rediff.com

NewsApp (Free)

Read news as it happens
Download NewsApp

Available on  

Rediff News  All News 
Rediff.com  » News » What next will Modi and his ministers come up with?

What next will Modi and his ministers come up with?

May 08, 2018 11:30 IST

Are our ministers having fun at our expense?
Any other explanation would suggest 'we are ruled by men whose judgement you cannot trust and whose grasp of reality is questionable,' says Karan Thapar.
Illustration: Uttam Ghosh/Rediff.com

Do Bharatiya Janata Party ministers have a sense of humour the rest of us can't understand or don't share?

This is not a rhetorical question. It is quite possibly the only polite explanation for some of the preposterous claims they have recently made. I'm talking both of ministers at the Centre and in the states.

Indeed, I'm also referring to the prime minister. He might even have started this trend.

Last month, the Tripura Chief Minister Biplab Deb claimed the Internet was an Indian invention.

'India has been using the Internet for several lakh years,' Deb said. 'In the Mahabharata, Sanjay narrated to Dhritarashtra, who was blind, about what was happening in the battlefield due to the Internet and technology. Satellites too existed during that period.'

Judging by the television footage he wasn't smiling or laughing. But then some of the best jokes are told with a straight face.

 

Earlier this year, in January, Rajasthan's Education Minister Vasudev Devnani claimed that the law of gravity was discovered by Brahmagupta-II a thousand years before Isaac Newton.

Last year, he claimed that cows were the only animals to exhale oxygen, proximity to them could cure coughs and colds whilst cow dung was protection against radioactivity.

Some of these statements were made at the Foundation Day celebrations of the University of Rajasthan. Could he have been having fun at the expense of the students?

Just days later, Satyapal Singh, the Union minister of state for human resource development, claimed that 'Darwin's Theory is 'scientifically wrong; nobody, including our ancestors, in written or oral, have said they saw an ape turning into a man.'

Even though he was admonished by his senior minister, angrily refuted by the country's science academies and mocked by social media, Singh stuck to his claim.

Which leads me to ask: Was he serious or was he trying to make a fool of us?

Sometimes when a joke goes wrong you can persist rather than give up. Is that what happened in this case?

However, my best reason for believing these gentlemen were pulling our legs comes from none other than the prime minister.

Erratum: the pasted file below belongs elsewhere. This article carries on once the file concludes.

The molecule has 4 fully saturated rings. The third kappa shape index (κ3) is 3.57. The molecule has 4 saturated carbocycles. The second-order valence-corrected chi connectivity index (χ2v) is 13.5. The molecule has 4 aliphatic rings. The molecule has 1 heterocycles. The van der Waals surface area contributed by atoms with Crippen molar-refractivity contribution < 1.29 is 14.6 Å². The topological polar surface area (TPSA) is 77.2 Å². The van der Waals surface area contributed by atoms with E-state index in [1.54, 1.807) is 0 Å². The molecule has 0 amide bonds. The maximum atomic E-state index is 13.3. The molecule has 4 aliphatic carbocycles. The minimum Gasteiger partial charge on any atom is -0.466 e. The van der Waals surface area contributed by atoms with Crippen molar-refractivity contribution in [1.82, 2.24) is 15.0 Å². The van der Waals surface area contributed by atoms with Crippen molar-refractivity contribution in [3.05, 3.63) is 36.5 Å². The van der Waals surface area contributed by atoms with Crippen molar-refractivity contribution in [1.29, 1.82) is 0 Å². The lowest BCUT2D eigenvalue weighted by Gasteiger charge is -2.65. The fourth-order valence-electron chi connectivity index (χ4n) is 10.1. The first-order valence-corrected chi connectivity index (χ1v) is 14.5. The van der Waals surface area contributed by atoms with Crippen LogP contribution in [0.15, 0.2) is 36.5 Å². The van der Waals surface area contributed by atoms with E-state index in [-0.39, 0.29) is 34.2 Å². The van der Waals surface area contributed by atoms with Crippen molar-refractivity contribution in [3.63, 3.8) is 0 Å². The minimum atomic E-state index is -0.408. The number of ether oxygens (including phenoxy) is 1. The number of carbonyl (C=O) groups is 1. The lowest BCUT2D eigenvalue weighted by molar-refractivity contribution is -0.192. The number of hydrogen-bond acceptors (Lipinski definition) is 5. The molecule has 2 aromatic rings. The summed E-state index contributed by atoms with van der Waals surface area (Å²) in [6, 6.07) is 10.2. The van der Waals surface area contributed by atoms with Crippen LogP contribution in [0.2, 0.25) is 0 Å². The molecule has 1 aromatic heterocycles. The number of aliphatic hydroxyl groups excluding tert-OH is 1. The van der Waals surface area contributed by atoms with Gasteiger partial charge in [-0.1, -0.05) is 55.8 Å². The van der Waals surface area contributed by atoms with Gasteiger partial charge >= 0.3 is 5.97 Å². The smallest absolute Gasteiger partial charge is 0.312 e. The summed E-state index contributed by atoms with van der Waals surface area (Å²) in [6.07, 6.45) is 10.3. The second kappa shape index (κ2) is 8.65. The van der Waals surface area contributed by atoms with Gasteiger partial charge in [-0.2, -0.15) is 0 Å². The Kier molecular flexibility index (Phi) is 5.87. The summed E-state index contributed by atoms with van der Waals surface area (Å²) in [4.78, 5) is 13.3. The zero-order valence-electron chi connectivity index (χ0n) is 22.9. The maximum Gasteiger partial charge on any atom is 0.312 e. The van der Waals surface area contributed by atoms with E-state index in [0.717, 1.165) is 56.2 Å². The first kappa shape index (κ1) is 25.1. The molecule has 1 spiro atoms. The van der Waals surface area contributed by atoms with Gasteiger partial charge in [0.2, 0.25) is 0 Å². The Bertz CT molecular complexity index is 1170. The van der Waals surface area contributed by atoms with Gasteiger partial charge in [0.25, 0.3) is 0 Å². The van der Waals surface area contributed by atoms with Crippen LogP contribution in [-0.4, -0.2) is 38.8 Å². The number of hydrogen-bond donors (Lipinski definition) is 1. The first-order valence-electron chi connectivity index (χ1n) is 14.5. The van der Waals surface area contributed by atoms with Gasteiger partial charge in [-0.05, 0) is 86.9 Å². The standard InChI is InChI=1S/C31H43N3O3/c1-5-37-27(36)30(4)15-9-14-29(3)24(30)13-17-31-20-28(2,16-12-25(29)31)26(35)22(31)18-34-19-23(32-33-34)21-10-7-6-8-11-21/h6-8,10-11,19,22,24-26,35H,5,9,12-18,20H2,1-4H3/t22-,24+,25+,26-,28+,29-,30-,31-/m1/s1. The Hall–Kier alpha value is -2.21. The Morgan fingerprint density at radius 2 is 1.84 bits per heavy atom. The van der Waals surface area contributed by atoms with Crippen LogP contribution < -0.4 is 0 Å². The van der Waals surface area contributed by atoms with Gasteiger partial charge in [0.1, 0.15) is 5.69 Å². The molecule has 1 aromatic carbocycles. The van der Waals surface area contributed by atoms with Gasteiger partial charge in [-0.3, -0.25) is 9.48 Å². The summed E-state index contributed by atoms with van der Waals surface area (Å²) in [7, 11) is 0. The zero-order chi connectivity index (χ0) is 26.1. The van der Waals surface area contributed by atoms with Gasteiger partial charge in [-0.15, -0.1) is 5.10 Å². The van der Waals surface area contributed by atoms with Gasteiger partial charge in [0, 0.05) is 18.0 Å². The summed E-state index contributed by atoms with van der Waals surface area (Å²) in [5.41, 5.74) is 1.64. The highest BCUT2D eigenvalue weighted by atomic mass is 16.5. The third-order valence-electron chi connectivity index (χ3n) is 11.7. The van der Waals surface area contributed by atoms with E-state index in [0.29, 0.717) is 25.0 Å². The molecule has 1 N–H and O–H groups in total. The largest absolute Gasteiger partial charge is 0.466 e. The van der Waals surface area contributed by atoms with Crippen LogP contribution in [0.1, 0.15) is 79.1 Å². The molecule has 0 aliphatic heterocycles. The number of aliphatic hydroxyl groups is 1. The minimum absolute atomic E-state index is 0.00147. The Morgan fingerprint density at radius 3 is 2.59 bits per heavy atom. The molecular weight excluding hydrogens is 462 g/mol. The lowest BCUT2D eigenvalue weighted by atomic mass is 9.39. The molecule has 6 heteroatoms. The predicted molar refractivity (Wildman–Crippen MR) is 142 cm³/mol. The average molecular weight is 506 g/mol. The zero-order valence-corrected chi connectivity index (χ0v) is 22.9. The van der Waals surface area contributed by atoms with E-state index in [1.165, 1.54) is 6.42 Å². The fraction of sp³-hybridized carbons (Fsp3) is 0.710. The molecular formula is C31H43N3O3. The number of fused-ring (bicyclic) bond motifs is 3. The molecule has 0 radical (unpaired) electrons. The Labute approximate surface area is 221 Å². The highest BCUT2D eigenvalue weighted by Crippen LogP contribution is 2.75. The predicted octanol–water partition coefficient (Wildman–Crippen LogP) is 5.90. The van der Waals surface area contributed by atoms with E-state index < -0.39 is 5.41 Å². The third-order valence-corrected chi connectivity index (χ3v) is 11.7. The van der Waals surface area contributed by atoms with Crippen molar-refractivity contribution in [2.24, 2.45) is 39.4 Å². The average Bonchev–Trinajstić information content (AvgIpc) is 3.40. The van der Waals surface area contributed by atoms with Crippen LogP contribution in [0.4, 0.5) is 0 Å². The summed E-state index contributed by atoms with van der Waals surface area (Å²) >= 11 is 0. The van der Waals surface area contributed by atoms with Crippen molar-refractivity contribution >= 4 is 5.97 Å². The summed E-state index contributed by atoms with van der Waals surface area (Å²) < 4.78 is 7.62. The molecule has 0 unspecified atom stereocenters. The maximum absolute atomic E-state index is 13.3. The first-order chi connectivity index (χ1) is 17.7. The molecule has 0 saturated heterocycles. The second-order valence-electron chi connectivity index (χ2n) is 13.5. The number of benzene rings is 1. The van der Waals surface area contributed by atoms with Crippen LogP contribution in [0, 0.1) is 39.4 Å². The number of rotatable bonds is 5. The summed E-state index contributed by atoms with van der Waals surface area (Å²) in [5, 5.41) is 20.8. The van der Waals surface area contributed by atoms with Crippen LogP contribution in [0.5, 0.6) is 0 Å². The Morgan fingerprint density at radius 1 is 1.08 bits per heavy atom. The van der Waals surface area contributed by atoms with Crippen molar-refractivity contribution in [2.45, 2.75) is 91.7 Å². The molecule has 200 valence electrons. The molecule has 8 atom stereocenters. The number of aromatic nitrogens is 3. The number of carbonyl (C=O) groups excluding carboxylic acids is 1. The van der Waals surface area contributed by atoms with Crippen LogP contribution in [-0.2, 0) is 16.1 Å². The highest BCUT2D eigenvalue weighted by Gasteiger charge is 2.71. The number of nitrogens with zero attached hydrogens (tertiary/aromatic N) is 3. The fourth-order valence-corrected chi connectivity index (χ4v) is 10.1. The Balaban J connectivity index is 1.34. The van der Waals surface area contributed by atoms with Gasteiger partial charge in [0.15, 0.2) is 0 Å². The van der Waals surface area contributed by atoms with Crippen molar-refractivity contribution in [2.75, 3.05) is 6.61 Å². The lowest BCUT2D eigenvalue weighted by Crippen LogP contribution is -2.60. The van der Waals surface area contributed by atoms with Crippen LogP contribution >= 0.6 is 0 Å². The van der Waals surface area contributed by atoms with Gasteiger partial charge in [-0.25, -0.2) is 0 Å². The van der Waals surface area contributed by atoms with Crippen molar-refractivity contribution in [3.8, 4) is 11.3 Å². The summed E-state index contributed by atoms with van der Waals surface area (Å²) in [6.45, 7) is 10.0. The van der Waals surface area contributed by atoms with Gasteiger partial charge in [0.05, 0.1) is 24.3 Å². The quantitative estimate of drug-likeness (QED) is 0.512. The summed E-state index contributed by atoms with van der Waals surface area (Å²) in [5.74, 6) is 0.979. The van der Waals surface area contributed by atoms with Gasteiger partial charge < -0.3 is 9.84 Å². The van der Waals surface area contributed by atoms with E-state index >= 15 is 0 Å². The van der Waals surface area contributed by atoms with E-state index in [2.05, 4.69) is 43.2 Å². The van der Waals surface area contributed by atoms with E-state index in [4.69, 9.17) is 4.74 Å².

Way back in October 2014, at the inauguration of the Reliance Hospital in Mumbai, Modi said the fact Karna was born from his mother's ear is proof that India in the Mahabharata had mastered genetic science whilst the fact Ganesha has an elephant head is proof there were plastic surgeons in his time.

He said all this with a straight face and no one in the audience blanched so, perhaps, they realised he was just having fun.

The problem is what if these weren't elaborate jokes? What then should we make of such claims?

They are not just delusional but, more worryingly, irrational. Let me explain why.

First, it is not rational to use mythology as the basis for claiming scientific achievements.

There is no proof other than the assumption the myth is true and that is an unwarranted assumption.

Second, how do you account for the fact the scientific knowledge and achievements you are boasting of have been lost, if not also long forgotten, and there is no trace of any records to substantiate they ever occurred?

No doubt many Hindus share Messrs Modi, Deb and Devnani's faith in the veracity of mythology. As individuals they are free to believe what they want. But for ministers of state and central governments to claim this is fact raises deeply disturbing questions.

The most fundamental is: Are we ruled by rational men?

And, surely, rationality is one of the most important qualities we expect of them? We may not always agree with what they say or do, but we assume their thoughts and actions are rational, well-considered and credible.

In other words, even if their decisions turn out to be wrong -- and they often are -- they won't offend against commonsense.

It is this critical assumption of rationality that would be shattered if it turns out our ministers weren't making a joke or having fun at our expense.

And that is why this is the only polite explanation for what they have publicly said.

Any other would suggest we are ruled by men whose judgement you cannot trust and whose grasp of reality is questionable.

And that's putting it mildly!

Karan Thapar
Source: